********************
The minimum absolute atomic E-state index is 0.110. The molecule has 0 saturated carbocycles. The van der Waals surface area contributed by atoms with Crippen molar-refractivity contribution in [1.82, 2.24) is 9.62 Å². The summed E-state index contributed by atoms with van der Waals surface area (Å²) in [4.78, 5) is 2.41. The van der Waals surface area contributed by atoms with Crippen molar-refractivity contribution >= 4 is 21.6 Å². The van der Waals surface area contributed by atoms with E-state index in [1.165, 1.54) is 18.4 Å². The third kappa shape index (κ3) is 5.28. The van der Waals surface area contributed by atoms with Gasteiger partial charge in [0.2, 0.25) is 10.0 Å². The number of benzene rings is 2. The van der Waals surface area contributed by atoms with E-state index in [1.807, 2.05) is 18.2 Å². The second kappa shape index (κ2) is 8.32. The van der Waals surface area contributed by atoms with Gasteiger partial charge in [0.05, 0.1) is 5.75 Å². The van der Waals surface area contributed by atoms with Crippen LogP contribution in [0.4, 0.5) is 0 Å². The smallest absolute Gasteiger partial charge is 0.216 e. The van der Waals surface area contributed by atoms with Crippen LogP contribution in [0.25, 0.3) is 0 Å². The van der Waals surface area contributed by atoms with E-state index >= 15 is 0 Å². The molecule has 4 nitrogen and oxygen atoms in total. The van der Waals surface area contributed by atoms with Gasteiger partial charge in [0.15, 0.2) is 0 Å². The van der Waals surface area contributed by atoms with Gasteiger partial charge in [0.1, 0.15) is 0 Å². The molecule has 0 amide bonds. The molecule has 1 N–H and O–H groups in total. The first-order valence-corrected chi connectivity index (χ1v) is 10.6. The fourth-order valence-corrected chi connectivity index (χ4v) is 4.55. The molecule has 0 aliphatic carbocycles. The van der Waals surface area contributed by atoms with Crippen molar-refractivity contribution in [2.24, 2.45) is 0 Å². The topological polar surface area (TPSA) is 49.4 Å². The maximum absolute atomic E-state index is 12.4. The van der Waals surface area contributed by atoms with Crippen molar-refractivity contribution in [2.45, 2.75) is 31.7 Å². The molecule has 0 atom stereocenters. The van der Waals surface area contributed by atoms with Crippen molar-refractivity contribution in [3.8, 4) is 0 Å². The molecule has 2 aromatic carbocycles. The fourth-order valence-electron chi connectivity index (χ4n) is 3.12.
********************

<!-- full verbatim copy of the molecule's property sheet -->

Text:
The minimum absolute atomic E-state index is 0.110. The molecule has 0 saturated carbocycles. The van der Waals surface area contributed by atoms with Crippen molar-refractivity contribution in [1.82, 2.24) is 9.62 Å². The summed E-state index contributed by atoms with van der Waals surface area (Å²) in [4.78, 5) is 2.41. The van der Waals surface area contributed by atoms with Crippen molar-refractivity contribution >= 4 is 21.6 Å². The van der Waals surface area contributed by atoms with E-state index in [1.165, 1.54) is 18.4 Å². The third kappa shape index (κ3) is 5.28. The van der Waals surface area contributed by atoms with Gasteiger partial charge in [0.2, 0.25) is 10.0 Å². The number of benzene rings is 2. The van der Waals surface area contributed by atoms with E-state index in [1.807, 2.05) is 18.2 Å². The second kappa shape index (κ2) is 8.32. The van der Waals surface area contributed by atoms with Gasteiger partial charge in [0.05, 0.1) is 5.75 Å². The van der Waals surface area contributed by atoms with Crippen LogP contribution in [0.4, 0.5) is 0 Å². The smallest absolute Gasteiger partial charge is 0.216 e. The van der Waals surface area contributed by atoms with Crippen LogP contribution in [0.25, 0.3) is 0 Å². The van der Waals surface area contributed by atoms with E-state index >= 15 is 0 Å². The molecule has 4 nitrogen and oxygen atoms in total. The van der Waals surface area contributed by atoms with Gasteiger partial charge in [0.15, 0.2) is 0 Å². The van der Waals surface area contributed by atoms with Gasteiger partial charge in [0.1, 0.15) is 0 Å². The molecule has 0 amide bonds. The molecule has 1 N–H and O–H groups in total. The first-order valence-corrected chi connectivity index (χ1v) is 10.6. The fourth-order valence-corrected chi connectivity index (χ4v) is 4.55. The molecule has 0 aliphatic carbocycles. The van der Waals surface area contributed by atoms with Crippen molar-refractivity contribution in [2.24, 2.45) is 0 Å². The topological polar surface area (TPSA) is 49.4 Å². The maximum absolute atomic E-state index is 12.4. The van der Waals surface area contributed by atoms with Crippen molar-refractivity contribution in [2.45, 2.75) is 31.7 Å². The molecule has 0 atom stereocenters. The van der Waals surface area contributed by atoms with Crippen molar-refractivity contribution in [3.8, 4) is 0 Å². The molecule has 2 aromatic carbocycles. The fourth-order valence-electron chi connectivity index (χ4n) is 3.12.